Employees exit organizations all of the time for various reasons. Whether it's a layoff event, a RIF, retirement, or just because they found a new role elsewhere, HR must be prepared with an employee exit and offboarding checklist that allows them to process employees quickly and efficiently no matter what the reason is.
So, to that end, what do you need to include on your employee exit and offboarding checklist to make sure you are prepared for any situation?
That's exactly what we will cover here today. Before we start, here is a brief overview of what a typical checklist looks like:
- Communication documents
- Knowledge transfer plans
- Company property collection
- Internal systems updating
- Interviews and questionnaires
If you want to download our sample employee exit and offboarding checklist, click here:
Okay, let's dive into each of these items.
Employee Exit and Offboarding Checklist: Communication Is Key
Anytime there is a transition happening at your organization, HR needs to communicate what is going on to a variety of different people.
For example, if there is a layoff event, HR needs to announce the event to those impacted with a layoff letter or memo. Then, they need to communicate the move to employees who are retained during the event while also holding a layoff meeting. We also recommend holding an additional meeting after the event to make sure that your retained staff knows what to expect going forward.
That's a lot!
But in other situations, communication can be a lot easier. For example, if a single person is leaving the organization on their own accord, you may only alert their teammates (who probably already know but you have to alert them just to be safe because their jobs are impacted by the exit).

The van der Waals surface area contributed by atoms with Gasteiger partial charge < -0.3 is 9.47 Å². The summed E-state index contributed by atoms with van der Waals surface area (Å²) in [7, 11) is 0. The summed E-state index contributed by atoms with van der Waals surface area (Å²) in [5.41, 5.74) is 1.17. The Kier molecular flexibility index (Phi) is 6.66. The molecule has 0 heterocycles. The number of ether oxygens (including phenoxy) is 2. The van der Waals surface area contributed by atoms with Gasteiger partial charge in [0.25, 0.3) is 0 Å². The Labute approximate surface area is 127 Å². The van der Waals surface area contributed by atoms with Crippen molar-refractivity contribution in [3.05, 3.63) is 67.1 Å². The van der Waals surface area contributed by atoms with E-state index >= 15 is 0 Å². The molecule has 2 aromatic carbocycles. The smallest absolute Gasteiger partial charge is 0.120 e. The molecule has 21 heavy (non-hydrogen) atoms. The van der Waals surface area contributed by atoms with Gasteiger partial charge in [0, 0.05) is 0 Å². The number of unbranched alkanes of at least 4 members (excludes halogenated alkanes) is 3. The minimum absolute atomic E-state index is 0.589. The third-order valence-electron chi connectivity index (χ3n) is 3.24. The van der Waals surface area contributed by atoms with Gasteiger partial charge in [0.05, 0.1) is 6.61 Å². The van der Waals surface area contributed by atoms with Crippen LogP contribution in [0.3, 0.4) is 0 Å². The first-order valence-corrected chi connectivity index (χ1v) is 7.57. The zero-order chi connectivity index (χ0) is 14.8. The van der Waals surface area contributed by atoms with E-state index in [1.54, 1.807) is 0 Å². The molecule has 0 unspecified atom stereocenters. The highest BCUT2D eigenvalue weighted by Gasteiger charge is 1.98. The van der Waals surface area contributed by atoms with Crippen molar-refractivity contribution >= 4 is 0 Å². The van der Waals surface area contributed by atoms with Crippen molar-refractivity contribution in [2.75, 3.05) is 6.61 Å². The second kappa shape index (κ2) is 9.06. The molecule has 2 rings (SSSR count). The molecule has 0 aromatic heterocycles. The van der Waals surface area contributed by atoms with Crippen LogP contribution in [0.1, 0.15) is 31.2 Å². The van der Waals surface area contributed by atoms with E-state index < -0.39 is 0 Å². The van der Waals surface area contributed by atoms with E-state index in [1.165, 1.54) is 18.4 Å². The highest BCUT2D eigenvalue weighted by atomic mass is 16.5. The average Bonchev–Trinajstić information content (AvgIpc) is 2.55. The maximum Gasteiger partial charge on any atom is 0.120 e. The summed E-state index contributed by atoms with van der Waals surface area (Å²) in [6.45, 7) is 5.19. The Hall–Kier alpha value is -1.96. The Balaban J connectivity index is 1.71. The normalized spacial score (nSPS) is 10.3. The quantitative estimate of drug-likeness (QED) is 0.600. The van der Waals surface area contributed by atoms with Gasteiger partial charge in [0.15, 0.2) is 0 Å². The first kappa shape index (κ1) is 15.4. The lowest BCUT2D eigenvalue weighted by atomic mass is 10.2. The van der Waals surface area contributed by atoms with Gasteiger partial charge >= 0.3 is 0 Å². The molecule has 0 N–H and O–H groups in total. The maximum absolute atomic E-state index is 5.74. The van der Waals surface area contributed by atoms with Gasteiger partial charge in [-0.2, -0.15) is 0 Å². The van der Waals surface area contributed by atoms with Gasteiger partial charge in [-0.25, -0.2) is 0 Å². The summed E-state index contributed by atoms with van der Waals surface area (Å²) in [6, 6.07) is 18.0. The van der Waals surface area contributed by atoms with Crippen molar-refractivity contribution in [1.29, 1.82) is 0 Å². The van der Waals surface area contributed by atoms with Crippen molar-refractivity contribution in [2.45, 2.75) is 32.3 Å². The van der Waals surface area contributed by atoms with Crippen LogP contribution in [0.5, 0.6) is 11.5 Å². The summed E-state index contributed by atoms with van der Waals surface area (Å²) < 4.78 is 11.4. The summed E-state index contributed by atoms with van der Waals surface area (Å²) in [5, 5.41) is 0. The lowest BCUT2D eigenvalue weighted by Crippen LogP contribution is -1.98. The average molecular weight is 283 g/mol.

Either way, you will have to look at what type of exit the employee is making and react accordingly. This is why it's the first thing on the checklist.
We won't go into detail about how to communicate for every event, though we have covered some of the more stressful exiting events in great detail. You can read all about layoff communication here. Or download are starter sample below:
On your checklist, you should have a spot to remind yourself of what type of communication you need to use given whatever type of exit the employee is making. Then, follow your internal policies to ensure that you communicate properly.
Communication is vital for HR because it keeps your entire workforce on the same page. The last thing you want during a layoff or RIF is to have rumors flying all around about what's going on. Act accordingly and set the record straight from the start. Don't try to hide things because in many situations it makes everything worse.
Employee Exit and Offboarding Checklist: Knowledge Transfer
Knowledge transfer is a huge deal for organizations, especially when it comes to senior staff members who have worked at the business for an extended period of time.
These employees have gathered a ton of information about how to perform their role at the organization, and it is vital that you retain that knowledge so that the business can keep marching into the future without any hiccups.
Knowledge transfer is when an exiting staff members imparts their skills and training onto their replacement (or team) so that the business doesn't take a productivity hit during a transition.
These activities typically happen when someone resigns or retires because it allows a period of time before the exit is fully made to help transition them out. For workers who are moving on to a new role or quitting for some other reason, this period is typically two weeks long.
For retirees, the process can take even longer. In fact, some retirees step down from their roles and become consultants for a while afterward, allowing the organization to transition properly while also helping the retiree through their retirement process.
Again, this all depends on what employee is exiting the organization and how they are making that exit. If someone is fired or laid off (know the difference between the two!), you may not have time to perform knowledge transfer tasks.
On your checklist, ensure that you mark knowledge transfer second because in some situations it is extremely important. Based on what and how the exit is working - if it's voluntary or involuntary - and what role the person plays, will inform you on what knowledge transfer measures to take if any.
Employee Exit and Offboarding Checklist: Gather Company Property